Monthly Archives: January 2012

Sentences worth reiterating ad nauseam

The Economist’s Free Exchange blog:

Having lots of well-paid manufacturing workers isn’t the way one grows rich; replacing lots of those workers with massively productivity enhancing machines is.

Good sentences: Tyler Cowen on mobitilty

Tyler Cowen:

“How much of immobility is due to “inherited talent plus diminishing role for random circumstance”? Is not this cause of immobility very different — both practically and morally — from such factors as discrimination, bad schools, occupational licensing, etc.? What are you supposed to get when you combine genetics with meritocracy? I do not know how much of current American (or other) immobility is due to this factor, but I find it discomforting that complaints about mobility are so infrequently accompanied by an analysis of this topic.”

This sentence gets at something I’ve wanted to address for a while: is income mobility important, in that it’s a social goal worth pursuing, beyond the notion that we should allow people to rise to their potential? Is high income mobility required for a “just” society?

Imagine a society where 1) high-ability people tend to create useful things, and are rewarded for doing so, 2) people tend to sort themselves into relationships (and thus have children) based, in part, on being of similar intelligence and motivation, and 3) intelligence and other components of ability are inherited (although imperfectly). Inter-generational mobility (in relative income) in that society might be extremely low. People would be largely sorted into their relative income position at birth, because their parents were similarly productive and occupied a similar position in the income distribution.*

Such a distribution could persist even in a perfectly non-discriminatory society, where kids from wealthy families have no socially-conferred advantages (connections, better access to education, &c.) over kids from lower-income families. Would that society be unjust, because it has low mobility?

*Absolute income would hopefully increase across the board; I’m making no assumptions about the pattern or justice of how that growth is distributed.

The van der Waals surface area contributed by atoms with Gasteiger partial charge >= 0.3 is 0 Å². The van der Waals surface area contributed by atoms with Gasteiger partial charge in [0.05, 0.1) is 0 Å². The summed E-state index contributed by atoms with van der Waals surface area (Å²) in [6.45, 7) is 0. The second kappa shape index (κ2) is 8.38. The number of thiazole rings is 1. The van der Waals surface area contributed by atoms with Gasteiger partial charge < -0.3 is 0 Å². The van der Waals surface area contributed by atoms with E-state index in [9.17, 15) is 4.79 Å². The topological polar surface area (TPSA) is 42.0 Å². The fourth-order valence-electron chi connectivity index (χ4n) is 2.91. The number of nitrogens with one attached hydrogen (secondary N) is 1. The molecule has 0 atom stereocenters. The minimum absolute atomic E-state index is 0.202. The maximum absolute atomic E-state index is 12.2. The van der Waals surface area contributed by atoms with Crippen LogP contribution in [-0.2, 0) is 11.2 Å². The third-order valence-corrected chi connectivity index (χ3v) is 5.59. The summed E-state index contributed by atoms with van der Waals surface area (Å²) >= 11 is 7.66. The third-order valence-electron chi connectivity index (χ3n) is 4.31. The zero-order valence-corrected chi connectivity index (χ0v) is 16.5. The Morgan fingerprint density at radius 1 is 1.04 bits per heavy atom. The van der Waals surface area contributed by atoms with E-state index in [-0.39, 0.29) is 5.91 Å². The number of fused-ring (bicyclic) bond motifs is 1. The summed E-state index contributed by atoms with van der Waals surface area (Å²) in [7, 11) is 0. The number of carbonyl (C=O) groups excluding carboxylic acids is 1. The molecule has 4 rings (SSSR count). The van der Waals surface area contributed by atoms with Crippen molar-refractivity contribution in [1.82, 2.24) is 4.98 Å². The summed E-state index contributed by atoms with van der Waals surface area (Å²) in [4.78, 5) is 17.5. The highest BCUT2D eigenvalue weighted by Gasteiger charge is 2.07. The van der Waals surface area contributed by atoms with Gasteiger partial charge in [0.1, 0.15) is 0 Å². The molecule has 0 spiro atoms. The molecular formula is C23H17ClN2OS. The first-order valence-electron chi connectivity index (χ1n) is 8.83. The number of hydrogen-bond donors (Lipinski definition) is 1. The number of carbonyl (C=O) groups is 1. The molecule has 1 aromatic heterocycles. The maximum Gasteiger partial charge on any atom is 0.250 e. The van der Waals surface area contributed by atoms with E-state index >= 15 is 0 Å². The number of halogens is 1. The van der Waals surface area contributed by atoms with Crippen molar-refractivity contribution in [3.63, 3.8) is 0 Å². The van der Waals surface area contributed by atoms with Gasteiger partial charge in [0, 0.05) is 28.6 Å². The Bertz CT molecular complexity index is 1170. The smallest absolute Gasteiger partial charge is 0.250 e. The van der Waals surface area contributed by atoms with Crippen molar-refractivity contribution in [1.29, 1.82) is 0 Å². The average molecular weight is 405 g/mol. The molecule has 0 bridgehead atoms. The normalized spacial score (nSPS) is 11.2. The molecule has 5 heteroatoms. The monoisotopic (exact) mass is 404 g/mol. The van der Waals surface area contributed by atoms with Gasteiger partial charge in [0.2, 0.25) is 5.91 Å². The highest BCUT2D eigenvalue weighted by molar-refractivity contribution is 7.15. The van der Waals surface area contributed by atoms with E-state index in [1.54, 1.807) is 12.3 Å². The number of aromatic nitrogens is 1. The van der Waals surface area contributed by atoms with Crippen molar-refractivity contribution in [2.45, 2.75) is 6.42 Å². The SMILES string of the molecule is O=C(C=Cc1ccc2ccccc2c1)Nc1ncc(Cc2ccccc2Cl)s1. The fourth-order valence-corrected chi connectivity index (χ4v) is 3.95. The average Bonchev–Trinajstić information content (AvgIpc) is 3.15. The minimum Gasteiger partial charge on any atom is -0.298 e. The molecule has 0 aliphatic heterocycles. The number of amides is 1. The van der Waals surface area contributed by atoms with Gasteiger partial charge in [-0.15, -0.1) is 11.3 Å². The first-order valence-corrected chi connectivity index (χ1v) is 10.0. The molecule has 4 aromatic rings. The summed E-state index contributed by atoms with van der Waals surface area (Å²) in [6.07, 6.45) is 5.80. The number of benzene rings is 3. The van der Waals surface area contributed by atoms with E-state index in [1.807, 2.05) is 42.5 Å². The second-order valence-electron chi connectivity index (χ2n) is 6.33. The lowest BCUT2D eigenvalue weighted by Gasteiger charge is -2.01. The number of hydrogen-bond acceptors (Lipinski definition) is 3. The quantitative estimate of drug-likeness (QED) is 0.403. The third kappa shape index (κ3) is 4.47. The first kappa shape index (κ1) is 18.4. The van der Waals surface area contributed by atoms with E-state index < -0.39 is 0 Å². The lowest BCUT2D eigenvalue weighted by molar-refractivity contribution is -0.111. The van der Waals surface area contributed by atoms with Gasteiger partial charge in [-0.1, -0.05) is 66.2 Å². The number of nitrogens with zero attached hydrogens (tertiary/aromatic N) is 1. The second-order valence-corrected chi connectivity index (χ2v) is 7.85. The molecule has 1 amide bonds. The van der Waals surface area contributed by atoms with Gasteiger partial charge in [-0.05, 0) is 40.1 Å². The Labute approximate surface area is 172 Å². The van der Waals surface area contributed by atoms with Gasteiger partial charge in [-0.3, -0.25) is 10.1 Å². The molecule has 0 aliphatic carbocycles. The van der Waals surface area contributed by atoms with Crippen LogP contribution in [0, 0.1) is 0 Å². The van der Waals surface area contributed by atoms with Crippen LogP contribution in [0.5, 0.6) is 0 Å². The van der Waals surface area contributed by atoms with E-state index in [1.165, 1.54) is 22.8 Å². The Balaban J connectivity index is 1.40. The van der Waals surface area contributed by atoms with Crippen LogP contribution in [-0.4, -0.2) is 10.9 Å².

SCOTUS and the ACA

Cross-posted (with minor modifications) from New Health Dialogue, because I rather like this post.

Various groups, including the Attorneys General of twenty-six states, the National Federation of Independent Businesses, and several individuals, have sued the federal government over parts of the Affordable Care Act. Specifically, they’ve alleged that the mandate requiring individuals to purchase health insurance is unconstitutional — it overreaches the enumerated powers of the federal government. The case was recently accepted by the Supreme Court, with oral argument scheduled for March and a decision likely by the end of June. If the Court accepts the plaintiffs’ arguments, they could strike down the individual mandate (which could create huge moral hazard problems and be catastrophic for the insurance industry) or strike down the law in its entirety.

As the excitement builds for the coming arguments, Meghan McCarthy of the National Journal issued a call for opinions and predictions on the final fate of the individual mandate. Here’s my take:

The final ruling on the individual mandate is tough to forecast, but I’m fairly confident that the Court will not strike it down. The challenge is based on whether Congress’s power to regulate interstate commerce extends far enough to allow the federal government to require all citizens to purchase health insurance or pay a penalty.

The ruling will depend in part upon how the Court sees uninsurance: is it an active choice for an individual to go bare, in effect to self-insure, or is it due to inaction? The precise definition of action and inaction is murky, but here’s how the argument goes: If going without health insurance is inaction, the Court has to deal with the messy question of whether Congress can regulate inaction when it affects interstate commerce. (Throughout the case, opponents of the Commerce Clause justification for the individual mandate have asked the government just how far Congress’s power stretches. Their favorite example has been the purchase of broccoli: can Congress require everyone in the country to buy broccoli? So far, the government has not said “no” — after all, choosing to buy, or not buy broccoli affects a whole series of interstate markets for leafy green commodities.) I won’t weigh in on the validity of that argument, but I agree with the Cato Institute’s Ilya Shapiro that the government’s inability to establish a limiting principle for the Commerce Clause will likely prove problematic when this argument reaches the Supreme Court.